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ADDRESS OF JOHN PAUL II
TO THE INTERNATIONAL CATHOLIC CENTER
FOR THE UNITED NATIONS EDUCATIONAL, SCIENTIFIC
AND CULTURAL ORGANIZATION (UNESCO)

Friday, 10 May 2002

 

Your Eminence,
Mr President,
Friends of the International Catholic Centre for UNESCO,

1. I am pleased to welcome you this morning, to thank you and to tell you once again of my confidence on the occasion of your 30th General Assembly that took up the theme:  "Intercultural Dialogue:  a Chance for Humanity". I thank the President, Mr Bernard Lacan, for his kind words. I greet the members of the Catholic Centre, especially the director, Mr Gilles Deliance, and express to you my gratitude for your activity at the service of culture. I am delighted that the Holy See's Permanent Observer to UNESCO, Mons. Renzo Frana, is with you, and I thank him for all his work over the years with this organization of the United Nations.

This year is the 50th anniversary of the appointment of the First Permanent Observer of the Holy See to UNESCO in the person of Mons. Roncalli, Bl. Pope John XXIII. Since then, the Holy See has carefully followed UNESCO's activities in the fundamental sectors of education, sciences, human sciences, communications and information, so many aspects of culture, "the fundamental reality which unites us and which is at the basis of the establishment and purposes of UNESCO" (Address to UNESCO, Paris, 2 June 1980, n. 8; ORE, 23 June 1980, p. 9).

2. Your centre facilitates the work and cooperation of the Catholic International Organizations that participate in the important activities of UNESCO connected with education and formation. In your mission, I encourage you to spread your specific knowledge and wisdom though your projects and publications, enabling our contemporaries to take up the serious cultural challenges of our time and give them responses worthy of the human person.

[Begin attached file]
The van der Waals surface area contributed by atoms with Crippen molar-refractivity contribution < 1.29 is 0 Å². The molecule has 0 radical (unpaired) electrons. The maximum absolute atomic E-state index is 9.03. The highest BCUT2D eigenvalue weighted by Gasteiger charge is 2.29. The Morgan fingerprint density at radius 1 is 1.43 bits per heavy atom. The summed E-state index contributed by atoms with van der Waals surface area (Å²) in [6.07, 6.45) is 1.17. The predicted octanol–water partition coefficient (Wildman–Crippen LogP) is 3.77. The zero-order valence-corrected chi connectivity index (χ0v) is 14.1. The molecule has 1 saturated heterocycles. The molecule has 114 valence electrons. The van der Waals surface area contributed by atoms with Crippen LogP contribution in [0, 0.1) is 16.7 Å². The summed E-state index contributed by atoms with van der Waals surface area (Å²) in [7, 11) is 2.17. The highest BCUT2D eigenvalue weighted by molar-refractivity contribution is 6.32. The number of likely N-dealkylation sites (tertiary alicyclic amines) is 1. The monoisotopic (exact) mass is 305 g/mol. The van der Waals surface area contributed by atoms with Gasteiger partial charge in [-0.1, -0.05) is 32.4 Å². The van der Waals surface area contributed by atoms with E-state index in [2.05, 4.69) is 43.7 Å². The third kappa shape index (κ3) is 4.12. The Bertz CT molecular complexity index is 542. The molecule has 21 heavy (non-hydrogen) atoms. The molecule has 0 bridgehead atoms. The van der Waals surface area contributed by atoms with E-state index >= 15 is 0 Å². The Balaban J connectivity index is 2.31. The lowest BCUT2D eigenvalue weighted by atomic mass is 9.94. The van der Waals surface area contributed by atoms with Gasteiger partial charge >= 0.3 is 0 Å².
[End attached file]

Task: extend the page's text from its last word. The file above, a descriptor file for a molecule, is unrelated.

The great realms of education and culture, of communications and science, entail a fundamental ethical dimension. To respond appropriately, it is necessary to acquire a correct scientific knowledge, to undertake a deep reflection and to offer the enlightenment of Christian humanism and the universal moral values. The family must be the object of special attention, because the family has the first responsibility for educating the young.

3. I encourage you to pursue your work without respite so that there may be a fruitful dialogue between Christ's message and the cultures. I am grateful to you for the service you carry out in the formation of Catholic experts, taking pains to train them seriously and to root them in the faith, suitably preparing them to bring the world a credible witness, nourished by the Word of God and the teaching of the Church. It would be desirable that your research on scientific, cultural and educational topics, carried out in the light of the Gospel, be made available regularly and easily to the Catholics who work in these areas according to the possibilities offered by modern technology.

In choosing to hold your meeting in Rome, you show your attachment to the Successor of Peter and to the Holy See. Touched by this gesture, I thank you for the Church's mission with UNESCO that you carry out generously and attentively, at the service of all men and women.

I wholeheartedly impart my Apostolic Blessing to each and everyone of you, and to all your loved ones.

 

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